Kangara abduction: should Nigerian students continue to live in fear and anxiety?

By Momoh, Emmanuel Omeiza
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To say that the challenge of insecurity in Nigeria isn't enough to melt the strongest of heart will be to make an assumption which the reality of things overtime will prove invalid.

From the Boko Haram insurgency ravaging the northeastern states to the Fulani herdsmen crisis which has been violent and permeating almost the entire country. Barely two years ago, another icing was added on the cake with the emergence of an armed group which was whimsically christened as bandits.

One cannot lay vivid claim to the the demands and requirements of this seems group. One certain things however is that this group engage in nefarious and despicable activities ranging from killings, maiming and abduction.

The last few days will not be forgotten no thanks to the activities of bandits who unleashed terror and mayhem in Kangara, Niger State by abducting tens of students and some staff members from a public secondary school. History wouldn't be complete without making reference to similar abductions in times past. This include the the abduction of over 600 male students of a public secondary school in Kankara, Katsina State in the just concluded year.

In addition, April 2014 was also chronicled as the year where the Boko Haram insurgents attacked a school in Chibok, Borno State and captured about 276 girls who were writing their final examinations.

What about the Dapchi abduction in 2018 where 113 children were captured in Yobe state in North-Eastern part of the country on February 19? Based on news reports, 107 of the abducted students regained their freedom, Five were said to have died while one till date still remains in captive for her refusal to renounce her religion.

It has always taken the combined efforts of security agencies both military and paramilitary for the few of the abducted students to regain their freedom and be reunited with their parents. This not minding the relentless negotiations, payments and the mental trauma these students are subjected to.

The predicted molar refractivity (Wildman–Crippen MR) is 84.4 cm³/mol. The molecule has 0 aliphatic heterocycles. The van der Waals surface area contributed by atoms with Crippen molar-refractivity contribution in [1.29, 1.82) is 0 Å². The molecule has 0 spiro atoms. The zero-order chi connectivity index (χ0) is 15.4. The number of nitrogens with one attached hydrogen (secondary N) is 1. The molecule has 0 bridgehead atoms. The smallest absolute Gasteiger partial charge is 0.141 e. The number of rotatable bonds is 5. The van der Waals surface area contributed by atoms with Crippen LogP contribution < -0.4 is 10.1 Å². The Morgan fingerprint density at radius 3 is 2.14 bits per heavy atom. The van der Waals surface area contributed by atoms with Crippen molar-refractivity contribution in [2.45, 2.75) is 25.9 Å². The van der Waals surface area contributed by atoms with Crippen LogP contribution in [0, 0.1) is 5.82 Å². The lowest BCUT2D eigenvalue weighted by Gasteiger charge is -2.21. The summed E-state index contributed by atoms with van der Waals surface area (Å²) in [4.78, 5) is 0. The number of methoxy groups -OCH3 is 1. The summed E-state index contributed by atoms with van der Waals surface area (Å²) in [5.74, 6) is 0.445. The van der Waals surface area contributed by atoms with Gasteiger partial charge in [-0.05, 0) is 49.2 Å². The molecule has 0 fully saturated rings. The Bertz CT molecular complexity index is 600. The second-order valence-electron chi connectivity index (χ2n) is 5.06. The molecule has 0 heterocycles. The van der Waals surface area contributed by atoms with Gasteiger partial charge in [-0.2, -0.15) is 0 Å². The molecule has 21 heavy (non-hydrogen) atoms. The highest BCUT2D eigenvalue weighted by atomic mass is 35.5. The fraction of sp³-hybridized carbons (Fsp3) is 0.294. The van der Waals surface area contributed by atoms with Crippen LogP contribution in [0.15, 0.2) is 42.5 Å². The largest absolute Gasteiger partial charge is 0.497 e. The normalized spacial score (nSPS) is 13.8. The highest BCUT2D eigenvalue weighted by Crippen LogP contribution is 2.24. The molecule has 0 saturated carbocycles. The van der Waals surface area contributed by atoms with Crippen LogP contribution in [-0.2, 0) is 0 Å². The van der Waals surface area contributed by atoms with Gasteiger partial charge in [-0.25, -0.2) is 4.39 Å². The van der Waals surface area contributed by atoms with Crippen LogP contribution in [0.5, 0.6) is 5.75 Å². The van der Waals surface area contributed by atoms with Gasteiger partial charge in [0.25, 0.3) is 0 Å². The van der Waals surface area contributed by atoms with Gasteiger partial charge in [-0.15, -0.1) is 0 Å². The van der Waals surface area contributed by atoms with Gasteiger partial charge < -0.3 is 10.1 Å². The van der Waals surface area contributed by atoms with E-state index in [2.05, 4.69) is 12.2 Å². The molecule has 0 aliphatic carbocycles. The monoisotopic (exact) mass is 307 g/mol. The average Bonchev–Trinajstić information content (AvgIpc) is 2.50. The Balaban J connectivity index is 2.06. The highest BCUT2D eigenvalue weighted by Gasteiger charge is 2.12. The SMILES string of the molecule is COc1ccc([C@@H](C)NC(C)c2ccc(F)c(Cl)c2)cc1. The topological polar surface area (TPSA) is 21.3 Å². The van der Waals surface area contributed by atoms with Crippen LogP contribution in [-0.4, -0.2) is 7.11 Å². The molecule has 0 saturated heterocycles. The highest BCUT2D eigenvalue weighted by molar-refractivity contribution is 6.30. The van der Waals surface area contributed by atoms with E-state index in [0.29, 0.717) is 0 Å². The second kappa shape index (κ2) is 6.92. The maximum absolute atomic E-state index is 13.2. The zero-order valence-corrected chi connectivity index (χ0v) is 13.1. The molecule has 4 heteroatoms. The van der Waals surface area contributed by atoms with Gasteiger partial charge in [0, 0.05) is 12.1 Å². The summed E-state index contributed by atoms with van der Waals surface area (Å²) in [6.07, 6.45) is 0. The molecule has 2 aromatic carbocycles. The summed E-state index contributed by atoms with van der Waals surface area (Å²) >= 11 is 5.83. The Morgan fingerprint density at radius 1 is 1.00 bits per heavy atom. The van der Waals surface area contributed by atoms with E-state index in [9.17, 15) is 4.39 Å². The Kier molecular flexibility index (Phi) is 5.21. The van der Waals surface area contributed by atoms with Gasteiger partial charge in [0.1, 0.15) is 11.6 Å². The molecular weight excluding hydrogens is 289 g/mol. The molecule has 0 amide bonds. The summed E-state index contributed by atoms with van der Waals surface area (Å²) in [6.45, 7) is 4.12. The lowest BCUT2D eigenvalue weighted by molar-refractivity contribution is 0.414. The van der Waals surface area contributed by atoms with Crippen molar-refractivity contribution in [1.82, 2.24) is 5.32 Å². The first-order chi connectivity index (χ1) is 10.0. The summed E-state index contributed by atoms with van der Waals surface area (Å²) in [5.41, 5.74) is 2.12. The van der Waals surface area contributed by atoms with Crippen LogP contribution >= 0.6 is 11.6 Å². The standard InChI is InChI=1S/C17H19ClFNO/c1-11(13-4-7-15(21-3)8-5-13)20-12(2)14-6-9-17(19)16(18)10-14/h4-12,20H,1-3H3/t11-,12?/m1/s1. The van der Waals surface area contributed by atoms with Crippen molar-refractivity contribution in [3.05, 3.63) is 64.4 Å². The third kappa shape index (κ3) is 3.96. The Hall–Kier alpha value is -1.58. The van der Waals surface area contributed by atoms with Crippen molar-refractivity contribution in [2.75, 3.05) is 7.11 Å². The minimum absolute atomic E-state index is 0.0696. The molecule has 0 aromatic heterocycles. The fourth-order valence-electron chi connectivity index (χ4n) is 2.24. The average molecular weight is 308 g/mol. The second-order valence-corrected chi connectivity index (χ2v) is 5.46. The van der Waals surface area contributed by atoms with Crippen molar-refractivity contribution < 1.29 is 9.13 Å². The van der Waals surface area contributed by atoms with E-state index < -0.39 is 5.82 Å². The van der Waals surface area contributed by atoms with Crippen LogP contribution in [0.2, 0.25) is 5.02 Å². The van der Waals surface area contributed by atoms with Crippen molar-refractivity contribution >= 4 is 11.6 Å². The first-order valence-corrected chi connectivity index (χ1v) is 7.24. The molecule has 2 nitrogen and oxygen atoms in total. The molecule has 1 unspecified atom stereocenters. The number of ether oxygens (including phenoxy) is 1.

While reflecting on the recent abduction in Kangara, I could not but subject my minds to ponder on a plethora of questions which seemed to be unanswered.

In the first instance, why would the government of the day has utilise political propaganda in differentiating bandits from terrorists when in actual sense, they mean the same thing when their operations are placed side by side with each other? The refusal of the government to admit this ovetime has been the subject of heated heated arguments and controversies among Nigeria's diverse polity.

Another question which ran through my feeble mind was the essence of negotiation which the government has constantly used as the lender of last resort. Does it make any sense at all that a group of people who kill, maim and rape at will for no just cause are given the opportunity of being reintegrated into the society. This not minding the bogus payment they are given to start a new life?

Another observation was why the bandits uninhibitedly visit educational institutions as a means to drive home their demands. If educational institutions continue to be the center of attraction for the bandits, what then will be the fate of other Nigerian students who are enrolled in school to fulfill the mantra that education is an avenue to be liberated from ignorance?

According to the United States Educational Scientific and Cultural Organisation, UNESCO, thousands of students especially in the Northern part of the country, have resented in their educational pursuit. This is by dropping out and engaging in other menial activities. The organisation noted that reliable statistics revealed that their decision to resent was based on fear of being captured or abducted.

What then is the moral justification for the yearly budgetary allocation for the educational sector when the budget isn't serving it's purpose? How sad is the fact that it is the children of peasants who are mostly from the lower echelon of the society are being subjected to this mayhem?

The issue of education which is meant to be given maximal attention has been shifted backwards. This could be the reason for underdevelopment. The series of abduction experienced has established this fact that the government does not give education a top priority.

Do we blame them though? Not at all. After all, studying in Nigeria is only meant for children of the masses and not children of the elites. The dilapidated structures and incessant industrial actions are clear indications of this fact.

Well, as much as this piece isn't to trade the blame game, one thing to note is that we cannot continue to justify illegal actions and expect to experience development.

In 2014 it was Chibok. In 2018, it was Dapchi, Yobe State. In 2020 it was Kankara, Katsina State and in 2021, it is Kangara, Niger State. Who is the fortune-teller or astrologer that can tell the next educational institution that will be next point for attack?

Should Nigerian students continue to live in fear and anxiety?

If no, then it's high time the Nigerian government gives premium and maximal attention to securing our educational institutions at all levels. We cannot live in angst and mental apprehension.

I do wish our security agencies the best in their efforts to liberate the abducted students

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